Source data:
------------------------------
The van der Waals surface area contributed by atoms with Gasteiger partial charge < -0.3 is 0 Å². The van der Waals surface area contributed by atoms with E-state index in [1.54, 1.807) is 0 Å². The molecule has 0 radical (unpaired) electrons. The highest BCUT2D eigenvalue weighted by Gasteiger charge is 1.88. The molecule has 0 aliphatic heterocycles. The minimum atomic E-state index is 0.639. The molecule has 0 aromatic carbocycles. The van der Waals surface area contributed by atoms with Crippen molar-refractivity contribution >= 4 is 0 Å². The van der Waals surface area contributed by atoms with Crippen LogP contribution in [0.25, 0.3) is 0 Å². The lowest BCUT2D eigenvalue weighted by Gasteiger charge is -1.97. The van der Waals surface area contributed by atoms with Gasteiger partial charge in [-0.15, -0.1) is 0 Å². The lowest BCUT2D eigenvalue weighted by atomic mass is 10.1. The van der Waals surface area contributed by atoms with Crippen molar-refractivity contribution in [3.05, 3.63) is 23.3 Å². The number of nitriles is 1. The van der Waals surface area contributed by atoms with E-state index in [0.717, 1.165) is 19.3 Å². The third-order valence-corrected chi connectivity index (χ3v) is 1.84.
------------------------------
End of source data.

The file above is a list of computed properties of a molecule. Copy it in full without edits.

The van der Waals surface area contributed by atoms with Gasteiger partial charge < -0.3 is 0 Å². The van der Waals surface area contributed by atoms with E-state index in [1.54, 1.807) is 0 Å². The molecule has 0 radical (unpaired) electrons. The highest BCUT2D eigenvalue weighted by Gasteiger charge is 1.88. The molecule has 0 aliphatic heterocycles. The minimum atomic E-state index is 0.639. The molecule has 0 aromatic carbocycles. The van der Waals surface area contributed by atoms with Crippen molar-refractivity contribution >= 4 is 0 Å². The van der Waals surface area contributed by atoms with Crippen LogP contribution in [0.25, 0.3) is 0 Å². The lowest BCUT2D eigenvalue weighted by Gasteiger charge is -1.97. The van der Waals surface area contributed by atoms with Gasteiger partial charge in [-0.15, -0.1) is 0 Å². The lowest BCUT2D eigenvalue weighted by atomic mass is 10.1. The van der Waals surface area contributed by atoms with Crippen molar-refractivity contribution in [3.05, 3.63) is 23.3 Å². The number of nitriles is 1. The van der Waals surface area contributed by atoms with E-state index in [0.717, 1.165) is 19.3 Å². The third-order valence-corrected chi connectivity index (χ3v) is 1.84.